Dear me. You know something is going on when a dump like the King’s Head “Theatre” starts getting all grand and announcing that the taking of photographs is strictly forbidden. And has a decent set.
All the stops have been pulled out because the “something”, of course, is James Jagger (son of Mick and Jerry) who is making his acting debut.
And it’s not only stops that have been pulled out: De Jongh, Billington and Spencer were winkled out of the West End for the opening night too (We must remember to campaign for “De Jongh, Billington and Spencer attend pub theatre” to be made one of our nominations for the WhatsOnStage Theatre Event of the Year).
Phil was unable to make the first night of Lone Star and Pvt. Wars principally because he wasn’t actually invited but he protests (as in “Methinks the lady…”) that he wouldn’t have been able to make it anyway.
But Andrew (who is far less busy and popular) was able to make it at very short notice as the guest of blogging critic Mark Shenton once again. How desperate that man must be to not seem to be friendless in front of his peers.
So, to the noises of barrel bottoms being scraped, Andrew proudly took his “seat” (actually a bench) among the great and the good, secreting the “Reserved for Press” sign into his programme as a memento of his night out with the critical aristocracy.
Lone Star and Pvt. Wars are two short(ish) plays from 1979 by James McLure. Each revolves around the relationships between a different trio of men.
Lone Star takes place out the back of a Texas small-town bar where Vietnam veteran Roy (Shane Richie, yes – as in Alfie Moon off Eastenders) and his brother Ray (William Meredith – this one, not the poet, nor any of these) get steadily drunker, in the course of which confessions emerge and some moving-on takes place. James Jagger plays Cletis, the dumb son of a hardware store owner.
Pvt. Wars features three Vietnam veterans convalescing in an institution. Silvio (Richie) is a compulsive flasher of nothing, his bits having been lost to shrapnel. Gately (Meredith), the seemingly balanced member of the trio spends his days on the mysteriously Sisyphean task of mending a radio. Natwick (Jagger, left) is the nerdy, intellectual son of wealthy WASPs and the victim of Silvio’s bullying and the butt of his jokes.
What everyone was there for, of course, was to see if Jagger can act and the short answer is “who knows?”. Neither part has much of an opportunity to deliver any range and Jagger did seem somewhat uncomfortable. But what he excelled at was creating physically and vocally distinctive characters – the slouch-shouldered Cletis and the fey Natwick are impressively not what one would expect from the debut of an ex-model. Or maybe it just explains why he’s an ex-model.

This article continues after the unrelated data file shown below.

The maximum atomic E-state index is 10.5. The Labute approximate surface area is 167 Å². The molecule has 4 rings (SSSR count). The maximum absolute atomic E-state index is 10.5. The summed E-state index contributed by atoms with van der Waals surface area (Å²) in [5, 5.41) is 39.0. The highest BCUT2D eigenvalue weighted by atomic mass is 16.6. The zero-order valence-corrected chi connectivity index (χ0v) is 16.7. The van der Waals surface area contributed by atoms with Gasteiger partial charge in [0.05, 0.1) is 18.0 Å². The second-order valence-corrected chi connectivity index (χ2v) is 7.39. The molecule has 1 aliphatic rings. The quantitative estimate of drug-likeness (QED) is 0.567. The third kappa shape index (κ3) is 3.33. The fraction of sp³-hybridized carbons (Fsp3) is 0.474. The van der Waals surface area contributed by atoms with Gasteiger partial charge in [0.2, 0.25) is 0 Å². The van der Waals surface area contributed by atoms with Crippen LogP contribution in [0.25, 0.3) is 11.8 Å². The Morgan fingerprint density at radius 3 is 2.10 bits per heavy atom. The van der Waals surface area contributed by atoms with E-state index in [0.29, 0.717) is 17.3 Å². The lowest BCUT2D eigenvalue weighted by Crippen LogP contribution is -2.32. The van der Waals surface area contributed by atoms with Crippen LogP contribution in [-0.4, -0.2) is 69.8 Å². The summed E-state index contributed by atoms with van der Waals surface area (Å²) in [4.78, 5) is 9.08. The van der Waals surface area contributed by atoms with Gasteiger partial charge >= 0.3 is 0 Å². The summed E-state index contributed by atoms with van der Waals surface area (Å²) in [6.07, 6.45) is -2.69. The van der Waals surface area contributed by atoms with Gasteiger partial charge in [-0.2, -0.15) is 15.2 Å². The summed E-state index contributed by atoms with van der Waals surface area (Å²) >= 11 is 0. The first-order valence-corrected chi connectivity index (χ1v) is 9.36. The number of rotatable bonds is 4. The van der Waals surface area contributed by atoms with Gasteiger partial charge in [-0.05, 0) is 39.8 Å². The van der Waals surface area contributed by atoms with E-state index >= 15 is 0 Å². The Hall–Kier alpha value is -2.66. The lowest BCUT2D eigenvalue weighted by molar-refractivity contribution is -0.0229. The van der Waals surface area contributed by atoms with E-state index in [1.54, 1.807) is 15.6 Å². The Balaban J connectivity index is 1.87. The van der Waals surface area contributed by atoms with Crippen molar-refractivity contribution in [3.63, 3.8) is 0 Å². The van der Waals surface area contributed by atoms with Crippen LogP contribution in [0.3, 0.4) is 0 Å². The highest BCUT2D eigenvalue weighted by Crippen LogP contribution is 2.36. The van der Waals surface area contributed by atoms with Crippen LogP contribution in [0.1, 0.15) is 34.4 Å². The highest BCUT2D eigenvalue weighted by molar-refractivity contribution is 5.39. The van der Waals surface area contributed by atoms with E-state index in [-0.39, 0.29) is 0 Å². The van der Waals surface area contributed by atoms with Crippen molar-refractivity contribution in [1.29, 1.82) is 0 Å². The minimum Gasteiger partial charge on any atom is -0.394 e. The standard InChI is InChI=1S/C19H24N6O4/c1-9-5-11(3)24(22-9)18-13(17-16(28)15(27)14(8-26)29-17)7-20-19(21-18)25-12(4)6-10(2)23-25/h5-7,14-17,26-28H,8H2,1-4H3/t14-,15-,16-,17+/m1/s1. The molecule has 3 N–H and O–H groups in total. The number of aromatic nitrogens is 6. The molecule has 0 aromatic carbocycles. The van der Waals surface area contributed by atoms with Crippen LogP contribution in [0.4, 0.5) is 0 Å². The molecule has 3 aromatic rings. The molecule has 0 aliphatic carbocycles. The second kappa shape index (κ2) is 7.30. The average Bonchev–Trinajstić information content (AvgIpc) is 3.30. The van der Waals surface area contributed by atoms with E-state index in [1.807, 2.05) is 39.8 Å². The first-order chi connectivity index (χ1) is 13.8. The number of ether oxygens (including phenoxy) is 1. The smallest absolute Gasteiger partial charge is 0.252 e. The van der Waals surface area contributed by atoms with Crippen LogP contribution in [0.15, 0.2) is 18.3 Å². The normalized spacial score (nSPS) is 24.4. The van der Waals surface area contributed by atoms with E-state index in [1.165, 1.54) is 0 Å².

Poor William Meredith. He’s clearly the most accomplished actor on the stage and it is his downbeat parts which provide the emotional centres of the play but he won’t get the attention amid all the frenzy for a Jagger and an EastEnder, but the Whingers hope to see more of him although Andrew actually got to see quite a lot of him when he dropped his trousers (clarification: Meredith did. Not Andrew. Not on this occasion).
Presumably director Henry Mason made a conscious decision to play up the comedy (which of course suits the West End Whingers just fine) and Shane Richie really gets the bit between his teeth, especially as Silvio. In both cases, he is totally immersed in his larger-than-life characters and is actually rather excellent, although his performances weren’t to everyone’s tastes: De Jongh gave the first play three stars and the second just one (lone star – geddit?), with the criticism that “Henry Mason fails to prevent Richie from driving this black comedy deep into farcical terrain.”
But he might just have got confused because he did, after all, nod off during it. And Andrew didn’t. Now that is something.